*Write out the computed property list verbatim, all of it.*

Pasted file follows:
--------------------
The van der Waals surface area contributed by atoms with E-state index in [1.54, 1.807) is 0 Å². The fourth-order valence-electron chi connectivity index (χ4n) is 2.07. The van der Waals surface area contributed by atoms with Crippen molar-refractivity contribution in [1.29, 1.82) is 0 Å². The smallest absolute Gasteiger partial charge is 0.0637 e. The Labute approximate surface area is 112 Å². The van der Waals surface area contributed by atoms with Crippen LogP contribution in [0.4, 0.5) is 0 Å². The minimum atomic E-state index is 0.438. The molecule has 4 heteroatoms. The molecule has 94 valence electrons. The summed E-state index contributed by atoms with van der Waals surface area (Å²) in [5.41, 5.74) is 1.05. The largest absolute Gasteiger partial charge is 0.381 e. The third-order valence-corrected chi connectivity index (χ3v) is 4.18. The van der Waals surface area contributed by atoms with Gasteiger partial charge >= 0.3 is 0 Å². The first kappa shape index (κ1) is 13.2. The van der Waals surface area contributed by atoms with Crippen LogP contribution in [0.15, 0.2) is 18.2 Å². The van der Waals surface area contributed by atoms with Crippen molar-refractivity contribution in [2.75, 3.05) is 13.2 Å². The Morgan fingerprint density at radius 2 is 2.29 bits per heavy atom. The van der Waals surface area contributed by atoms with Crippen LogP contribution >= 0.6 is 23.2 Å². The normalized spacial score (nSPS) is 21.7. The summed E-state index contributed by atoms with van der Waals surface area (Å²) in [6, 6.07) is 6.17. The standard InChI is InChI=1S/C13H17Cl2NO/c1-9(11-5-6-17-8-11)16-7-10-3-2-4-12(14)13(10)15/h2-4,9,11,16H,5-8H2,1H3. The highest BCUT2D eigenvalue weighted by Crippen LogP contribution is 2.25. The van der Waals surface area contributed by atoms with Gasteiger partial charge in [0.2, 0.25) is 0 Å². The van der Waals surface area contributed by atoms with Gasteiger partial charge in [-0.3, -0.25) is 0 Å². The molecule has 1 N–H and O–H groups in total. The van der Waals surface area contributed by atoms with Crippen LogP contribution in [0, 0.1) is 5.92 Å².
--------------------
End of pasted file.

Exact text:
The van der Waals surface area contributed by atoms with E-state index in [1.54, 1.807) is 0 Å². The fourth-order valence-electron chi connectivity index (χ4n) is 2.07. The van der Waals surface area contributed by atoms with Crippen molar-refractivity contribution in [1.29, 1.82) is 0 Å². The smallest absolute Gasteiger partial charge is 0.0637 e. The Labute approximate surface area is 112 Å². The van der Waals surface area contributed by atoms with Crippen LogP contribution in [0.4, 0.5) is 0 Å². The minimum atomic E-state index is 0.438. The molecule has 4 heteroatoms. The molecule has 94 valence electrons. The summed E-state index contributed by atoms with van der Waals surface area (Å²) in [5.41, 5.74) is 1.05. The largest absolute Gasteiger partial charge is 0.381 e. The third-order valence-corrected chi connectivity index (χ3v) is 4.18. The van der Waals surface area contributed by atoms with Gasteiger partial charge >= 0.3 is 0 Å². The first kappa shape index (κ1) is 13.2. The van der Waals surface area contributed by atoms with Crippen LogP contribution in [0.15, 0.2) is 18.2 Å². The van der Waals surface area contributed by atoms with Crippen molar-refractivity contribution in [2.75, 3.05) is 13.2 Å². The Morgan fingerprint density at radius 2 is 2.29 bits per heavy atom. The van der Waals surface area contributed by atoms with Crippen LogP contribution >= 0.6 is 23.2 Å². The normalized spacial score (nSPS) is 21.7. The summed E-state index contributed by atoms with van der Waals surface area (Å²) in [6, 6.07) is 6.17. The standard InChI is InChI=1S/C13H17Cl2NO/c1-9(11-5-6-17-8-11)16-7-10-3-2-4-12(14)13(10)15/h2-4,9,11,16H,5-8H2,1H3. The highest BCUT2D eigenvalue weighted by Crippen LogP contribution is 2.25. The van der Waals surface area contributed by atoms with Gasteiger partial charge in [0.2, 0.25) is 0 Å². The van der Waals surface area contributed by atoms with Gasteiger partial charge in [-0.3, -0.25) is 0 Å². The molecule has 1 N–H and O–H groups in total. The van der Waals surface area contributed by atoms with Crippen LogP contribution in [0, 0.1) is 5.92 Å².